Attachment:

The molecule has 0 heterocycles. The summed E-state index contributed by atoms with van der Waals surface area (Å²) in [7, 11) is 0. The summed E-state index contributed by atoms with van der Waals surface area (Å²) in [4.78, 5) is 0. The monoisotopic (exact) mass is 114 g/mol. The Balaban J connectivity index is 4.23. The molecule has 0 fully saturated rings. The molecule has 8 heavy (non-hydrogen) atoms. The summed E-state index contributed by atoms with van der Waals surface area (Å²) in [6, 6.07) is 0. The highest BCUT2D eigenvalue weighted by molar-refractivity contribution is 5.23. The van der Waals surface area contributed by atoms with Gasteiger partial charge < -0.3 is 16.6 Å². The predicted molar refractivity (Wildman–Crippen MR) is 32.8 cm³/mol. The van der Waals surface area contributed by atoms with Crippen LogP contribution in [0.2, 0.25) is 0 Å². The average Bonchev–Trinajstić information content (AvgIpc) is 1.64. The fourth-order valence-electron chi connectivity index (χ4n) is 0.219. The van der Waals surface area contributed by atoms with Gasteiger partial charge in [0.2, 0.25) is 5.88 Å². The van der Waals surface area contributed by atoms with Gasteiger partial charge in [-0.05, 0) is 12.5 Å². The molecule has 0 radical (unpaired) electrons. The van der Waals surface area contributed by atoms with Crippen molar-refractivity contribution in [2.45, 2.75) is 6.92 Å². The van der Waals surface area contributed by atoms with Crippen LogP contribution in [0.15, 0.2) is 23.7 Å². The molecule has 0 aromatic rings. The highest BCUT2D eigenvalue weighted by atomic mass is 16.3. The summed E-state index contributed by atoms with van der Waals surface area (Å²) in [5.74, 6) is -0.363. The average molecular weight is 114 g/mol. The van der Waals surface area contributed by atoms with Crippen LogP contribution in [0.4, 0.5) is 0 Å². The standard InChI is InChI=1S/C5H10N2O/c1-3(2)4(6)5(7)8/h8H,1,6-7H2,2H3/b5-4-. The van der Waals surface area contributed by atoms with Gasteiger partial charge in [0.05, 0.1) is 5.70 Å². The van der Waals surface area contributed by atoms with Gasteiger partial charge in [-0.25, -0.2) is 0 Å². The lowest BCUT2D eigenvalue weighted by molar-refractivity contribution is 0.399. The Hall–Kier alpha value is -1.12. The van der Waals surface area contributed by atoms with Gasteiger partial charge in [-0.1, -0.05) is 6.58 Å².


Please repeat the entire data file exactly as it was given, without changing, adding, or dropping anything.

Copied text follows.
The molecule has 0 heterocycles. The summed E-state index contributed by atoms with van der Waals surface area (Å²) in [7, 11) is 0. The summed E-state index contributed by atoms with van der Waals surface area (Å²) in [4.78, 5) is 0. The monoisotopic (exact) mass is 114 g/mol. The Balaban J connectivity index is 4.23. The molecule has 0 fully saturated rings. The molecule has 8 heavy (non-hydrogen) atoms. The summed E-state index contributed by atoms with van der Waals surface area (Å²) in [6, 6.07) is 0. The highest BCUT2D eigenvalue weighted by molar-refractivity contribution is 5.23. The van der Waals surface area contributed by atoms with Gasteiger partial charge < -0.3 is 16.6 Å². The predicted molar refractivity (Wildman–Crippen MR) is 32.8 cm³/mol. The van der Waals surface area contributed by atoms with Crippen LogP contribution in [0.2, 0.25) is 0 Å². The average Bonchev–Trinajstić information content (AvgIpc) is 1.64. The fourth-order valence-electron chi connectivity index (χ4n) is 0.219. The van der Waals surface area contributed by atoms with Gasteiger partial charge in [0.2, 0.25) is 5.88 Å². The van der Waals surface area contributed by atoms with Gasteiger partial charge in [-0.05, 0) is 12.5 Å². The molecule has 0 radical (unpaired) electrons. The van der Waals surface area contributed by atoms with Crippen molar-refractivity contribution in [2.45, 2.75) is 6.92 Å². The van der Waals surface area contributed by atoms with Crippen LogP contribution in [0.15, 0.2) is 23.7 Å². The molecule has 0 aromatic rings. The highest BCUT2D eigenvalue weighted by atomic mass is 16.3. The summed E-state index contributed by atoms with van der Waals surface area (Å²) in [5.74, 6) is -0.363. The average molecular weight is 114 g/mol. The van der Waals surface area contributed by atoms with Crippen LogP contribution in [0.4, 0.5) is 0 Å². The standard InChI is InChI=1S/C5H10N2O/c1-3(2)4(6)5(7)8/h8H,1,6-7H2,2H3/b5-4-. The van der Waals surface area contributed by atoms with Gasteiger partial charge in [0.05, 0.1) is 5.70 Å². The van der Waals surface area contributed by atoms with Gasteiger partial charge in [-0.25, -0.2) is 0 Å². The lowest BCUT2D eigenvalue weighted by molar-refractivity contribution is 0.399. The Hall–Kier alpha value is -1.12. The van der Waals surface area contributed by atoms with Gasteiger partial charge in [-0.1, -0.05) is 6.58 Å².